South Korea detains 6 for illegally entering Japan consulate

There is a growing anti-Japanese sentiment in South Korea due to the diplomatic and trade disputes between the two neighbors. (File/AFP)
Updated 22 July 2019

South Korea detains 6 for illegally entering Japan consulate

  • A man set himself on fire next to the Japanese Embassy in Seoul on Friday
  • A South Korean news agency said the people entered the embassy with placards and were shouting slogans

SEOUL: South Korean police say they’ve detained six people for allegedly illegally entering a Japanese diplomatic facility in South Korea.
Monday’s arrests came amid growing anti-Japanese sentiments in South Korea as the two countries are locked in trade and diplomatic disputes. Last Friday, a 78-year-old South Korean man died after setting himself on fire near the Japanese Embassy in Seoul.
Police say they were trying to find why the six people entered the Japanese consulate building in the southeastern city of Busan.
Yonhap news agency says they were trying to hold a placard and shout slogans criticizing Japan’s recent decision to tighten its export controls of some high-tech materials.
South Korea and Japan have often been embroiled in disputes stemming from the Japanese colonial occupation from 1910-45.


Greece plans floating border barrier to stop migrants

Updated 6 min 56 sec ago

Greece plans floating border barrier to stop migrants

  • The Defense Ministry has invited private contractors to bid on supplying a 2.7-kilometer-long floating fence
  • Greece’s six-month old center-right government has promised to take a tougher line on the migration crisis

ATHENS: The government in Greece wants to use a floating barrier to help stop migrants from reaching the Greek islands from the nearby coast of Turkey.
The Defense Ministry has invited private contractors to bid on supplying a 2.7-kilometer-long (1.7 miles) floating fence within three months, according to information available on a government procurement website Wednesday. No details were given on when the barrier might be installed.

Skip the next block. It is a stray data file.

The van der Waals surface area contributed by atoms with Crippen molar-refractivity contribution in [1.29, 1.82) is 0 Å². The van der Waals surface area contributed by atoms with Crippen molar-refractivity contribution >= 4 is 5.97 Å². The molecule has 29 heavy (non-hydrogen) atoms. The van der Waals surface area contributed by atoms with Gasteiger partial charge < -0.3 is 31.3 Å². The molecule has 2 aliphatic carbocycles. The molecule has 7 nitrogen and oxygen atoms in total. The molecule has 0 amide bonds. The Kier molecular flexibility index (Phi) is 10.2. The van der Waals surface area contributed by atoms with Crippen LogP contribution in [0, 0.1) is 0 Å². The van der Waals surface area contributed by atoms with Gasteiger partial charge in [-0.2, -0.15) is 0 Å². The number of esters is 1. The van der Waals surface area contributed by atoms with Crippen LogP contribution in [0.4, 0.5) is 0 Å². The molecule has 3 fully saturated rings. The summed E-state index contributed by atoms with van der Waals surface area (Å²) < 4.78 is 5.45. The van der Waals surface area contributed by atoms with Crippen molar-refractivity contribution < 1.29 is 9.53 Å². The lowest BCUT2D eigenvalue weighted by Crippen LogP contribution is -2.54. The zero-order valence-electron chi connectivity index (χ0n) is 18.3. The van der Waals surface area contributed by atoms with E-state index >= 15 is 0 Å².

A resurgence in the number of migrants and refugees arriving by sea to Lesbos and other eastern Greek islands has caused severe overcrowding at refugee camps.
The netted barrier would rise 50 centimeters (20 inches) above water and be designed to hold flashing lights, the submission said. The Defense Ministry estimates the project will cost 500,000 euros ($550,000), which includes four years of maintenance.
The government’s description says the “floating barrier system” needs to be built “with non-military specifications” and “specific features for carrying out the mission of (maritime agencies) in managing the refugee crisis.”
“This contract process will be executed by the Defense Ministry but is for civilian use — a process similar to that used for the supply of other equipment for (camps) housing refugees and migrants,” a government official told The Associated Press.
The official asked not to be identified pending official announcements by the government.
Greece’s six-month old center-right government has promised to take a tougher line on the migration crisis and plans to set up detention facilities for migrants denied asylum and to speed up deportations back to Turkey.
Under a 2016 migration agreement between the European Union and Turkey, the Turkish government was promised up to 6 billion euros to help stop the mass movement of migrants to Europe.
Nearly 60,000 migrants and refugees made the crossing to the islands last year, nearly double the number recorded in 2018, according to data from the United Nations’ refugee agency.